U.S. Secretary of State Mike Pompeo on Thursday said the United States aims to ensure that Turkey does not make its new complement of Russian-built S-400 missile defence system operational, Bloomberg reported.
The first shipment of the S-400 Russian missile defence system arrived in Turkey on July 12, prompting Washington to eject Turkey from its F-35 stealth fighter programme. U.S. officials maintain that the S-400 poses a threat, particularly to the F-35 stealth fighter jet, and have repeatedly warned of sanctions if Turkey installs the Russian system.
Prior to the arrival of the S-400 parts, the United States had threatened tough measures against Turkey if it went through with the purchase, but Pompeo’s statement indicated that a new line has been drawn.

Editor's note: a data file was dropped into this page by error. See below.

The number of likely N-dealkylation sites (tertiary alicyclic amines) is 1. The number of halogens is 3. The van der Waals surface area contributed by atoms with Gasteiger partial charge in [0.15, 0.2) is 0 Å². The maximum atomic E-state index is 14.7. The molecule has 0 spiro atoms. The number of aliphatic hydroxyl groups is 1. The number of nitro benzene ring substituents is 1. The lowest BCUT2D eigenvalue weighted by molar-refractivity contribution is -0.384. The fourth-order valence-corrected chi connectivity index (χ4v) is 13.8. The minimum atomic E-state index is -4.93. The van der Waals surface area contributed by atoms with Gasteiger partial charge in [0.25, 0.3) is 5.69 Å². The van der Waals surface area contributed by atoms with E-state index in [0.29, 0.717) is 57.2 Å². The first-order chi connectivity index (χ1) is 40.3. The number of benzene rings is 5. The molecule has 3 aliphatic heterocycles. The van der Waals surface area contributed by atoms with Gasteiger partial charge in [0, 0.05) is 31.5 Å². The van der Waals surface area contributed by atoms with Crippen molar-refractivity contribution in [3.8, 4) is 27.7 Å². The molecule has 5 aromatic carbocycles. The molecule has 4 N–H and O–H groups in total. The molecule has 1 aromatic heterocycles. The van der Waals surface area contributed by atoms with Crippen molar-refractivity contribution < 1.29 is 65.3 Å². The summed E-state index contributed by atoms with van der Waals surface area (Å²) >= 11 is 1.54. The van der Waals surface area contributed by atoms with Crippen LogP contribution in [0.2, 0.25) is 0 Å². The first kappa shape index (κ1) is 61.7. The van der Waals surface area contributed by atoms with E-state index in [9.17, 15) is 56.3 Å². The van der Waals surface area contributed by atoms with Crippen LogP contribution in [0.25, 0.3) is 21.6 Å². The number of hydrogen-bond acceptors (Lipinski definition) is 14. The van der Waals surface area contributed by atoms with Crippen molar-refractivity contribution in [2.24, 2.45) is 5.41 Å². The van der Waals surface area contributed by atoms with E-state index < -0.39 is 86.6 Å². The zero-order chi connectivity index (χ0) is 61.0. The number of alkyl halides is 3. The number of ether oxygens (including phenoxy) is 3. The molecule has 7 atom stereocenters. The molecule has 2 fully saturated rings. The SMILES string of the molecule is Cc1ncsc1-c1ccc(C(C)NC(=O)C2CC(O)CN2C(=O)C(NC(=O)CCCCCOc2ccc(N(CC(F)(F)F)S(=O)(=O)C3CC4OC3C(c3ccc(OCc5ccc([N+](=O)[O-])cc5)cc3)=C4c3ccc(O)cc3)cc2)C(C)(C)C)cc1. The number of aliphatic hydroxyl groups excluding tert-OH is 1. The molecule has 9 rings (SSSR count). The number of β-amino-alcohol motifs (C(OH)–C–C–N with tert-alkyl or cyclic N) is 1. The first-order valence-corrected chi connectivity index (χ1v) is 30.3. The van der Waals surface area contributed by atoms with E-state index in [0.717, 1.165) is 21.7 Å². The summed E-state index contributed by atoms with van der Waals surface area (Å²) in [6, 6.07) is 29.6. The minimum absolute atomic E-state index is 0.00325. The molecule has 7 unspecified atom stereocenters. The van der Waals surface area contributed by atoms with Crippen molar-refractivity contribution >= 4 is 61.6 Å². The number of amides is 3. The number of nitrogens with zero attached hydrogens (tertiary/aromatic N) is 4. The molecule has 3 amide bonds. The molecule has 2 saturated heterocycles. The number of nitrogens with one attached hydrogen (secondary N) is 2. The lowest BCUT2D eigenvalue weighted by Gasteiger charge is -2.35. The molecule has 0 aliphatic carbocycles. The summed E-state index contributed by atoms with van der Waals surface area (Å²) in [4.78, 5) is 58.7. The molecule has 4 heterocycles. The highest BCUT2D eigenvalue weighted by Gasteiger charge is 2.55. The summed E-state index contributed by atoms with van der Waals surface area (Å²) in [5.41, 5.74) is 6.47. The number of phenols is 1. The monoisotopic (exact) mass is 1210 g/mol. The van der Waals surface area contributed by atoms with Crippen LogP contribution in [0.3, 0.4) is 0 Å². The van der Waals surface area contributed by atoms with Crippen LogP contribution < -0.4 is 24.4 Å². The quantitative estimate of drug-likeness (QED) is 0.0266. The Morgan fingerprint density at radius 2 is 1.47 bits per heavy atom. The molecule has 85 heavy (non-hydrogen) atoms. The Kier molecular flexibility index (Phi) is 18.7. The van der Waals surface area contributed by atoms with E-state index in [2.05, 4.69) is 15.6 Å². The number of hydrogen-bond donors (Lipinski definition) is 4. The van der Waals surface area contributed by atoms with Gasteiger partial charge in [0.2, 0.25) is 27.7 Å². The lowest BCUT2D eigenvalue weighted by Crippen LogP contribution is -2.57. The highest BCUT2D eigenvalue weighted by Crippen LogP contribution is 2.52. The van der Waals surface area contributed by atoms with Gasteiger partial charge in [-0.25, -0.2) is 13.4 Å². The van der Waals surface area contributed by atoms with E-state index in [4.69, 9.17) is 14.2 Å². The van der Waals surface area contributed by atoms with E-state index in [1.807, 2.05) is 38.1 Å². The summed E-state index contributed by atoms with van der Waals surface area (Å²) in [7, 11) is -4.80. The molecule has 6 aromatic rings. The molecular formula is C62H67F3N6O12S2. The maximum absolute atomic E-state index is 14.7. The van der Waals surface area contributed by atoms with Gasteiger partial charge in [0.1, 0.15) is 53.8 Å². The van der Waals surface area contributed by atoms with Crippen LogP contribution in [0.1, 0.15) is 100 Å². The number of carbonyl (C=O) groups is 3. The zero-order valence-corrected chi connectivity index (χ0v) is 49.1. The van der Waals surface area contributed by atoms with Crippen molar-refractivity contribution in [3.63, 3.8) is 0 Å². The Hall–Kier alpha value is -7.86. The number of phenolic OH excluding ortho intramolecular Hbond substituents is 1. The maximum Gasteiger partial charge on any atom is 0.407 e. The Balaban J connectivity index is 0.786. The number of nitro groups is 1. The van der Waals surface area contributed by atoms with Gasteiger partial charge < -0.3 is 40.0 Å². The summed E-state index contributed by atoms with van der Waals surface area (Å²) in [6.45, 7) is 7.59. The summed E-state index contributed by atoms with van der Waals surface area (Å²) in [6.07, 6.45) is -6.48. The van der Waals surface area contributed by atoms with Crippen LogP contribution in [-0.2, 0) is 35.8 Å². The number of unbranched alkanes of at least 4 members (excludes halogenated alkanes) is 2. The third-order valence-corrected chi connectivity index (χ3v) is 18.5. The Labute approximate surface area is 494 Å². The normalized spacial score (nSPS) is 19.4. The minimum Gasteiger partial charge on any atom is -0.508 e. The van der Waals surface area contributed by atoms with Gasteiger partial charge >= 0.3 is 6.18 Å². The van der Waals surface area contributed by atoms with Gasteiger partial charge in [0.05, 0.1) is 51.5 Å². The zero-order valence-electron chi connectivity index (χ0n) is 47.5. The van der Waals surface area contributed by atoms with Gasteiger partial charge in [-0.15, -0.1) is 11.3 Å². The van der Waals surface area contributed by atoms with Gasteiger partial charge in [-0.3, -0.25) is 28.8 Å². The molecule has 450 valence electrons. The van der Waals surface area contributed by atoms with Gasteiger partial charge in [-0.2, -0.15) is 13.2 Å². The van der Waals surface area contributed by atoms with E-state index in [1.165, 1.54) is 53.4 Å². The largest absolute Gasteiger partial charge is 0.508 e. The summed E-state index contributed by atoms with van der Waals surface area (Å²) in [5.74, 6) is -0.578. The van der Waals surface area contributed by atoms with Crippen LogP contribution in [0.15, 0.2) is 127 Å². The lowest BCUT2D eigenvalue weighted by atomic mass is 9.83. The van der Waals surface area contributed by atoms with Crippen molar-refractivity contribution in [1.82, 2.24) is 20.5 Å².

“There could be more sanctions to follow but frankly what we’d really like is for the S-400 not to become operational,” Pompeo said Thursday in an interview on Bloomberg Television.
The U.S. Congress has mandated sanctions on Turkey under the terms of a 2017 bill that seeks to prevent countries trading with Russia’s defence industry.
However, recent reports revealed that U.S. President Donald Trump administration is seeking a deal with Turkey rather than immediately imposing sanctions. According to Defense One’s national security correspondent Katie Bo Williams, Senator Lindsey Graham called the Turkish foreign minister and if Ankara does not activate the S-400, the sanctions will not be applied.
When asked about Graham’s call, Pompeo did not give details about the ongoing discussions with Turkey.
“I’m not going to talk about internal deliberations. We’re all working – everyone’s working together to do our best,” Pompeo said.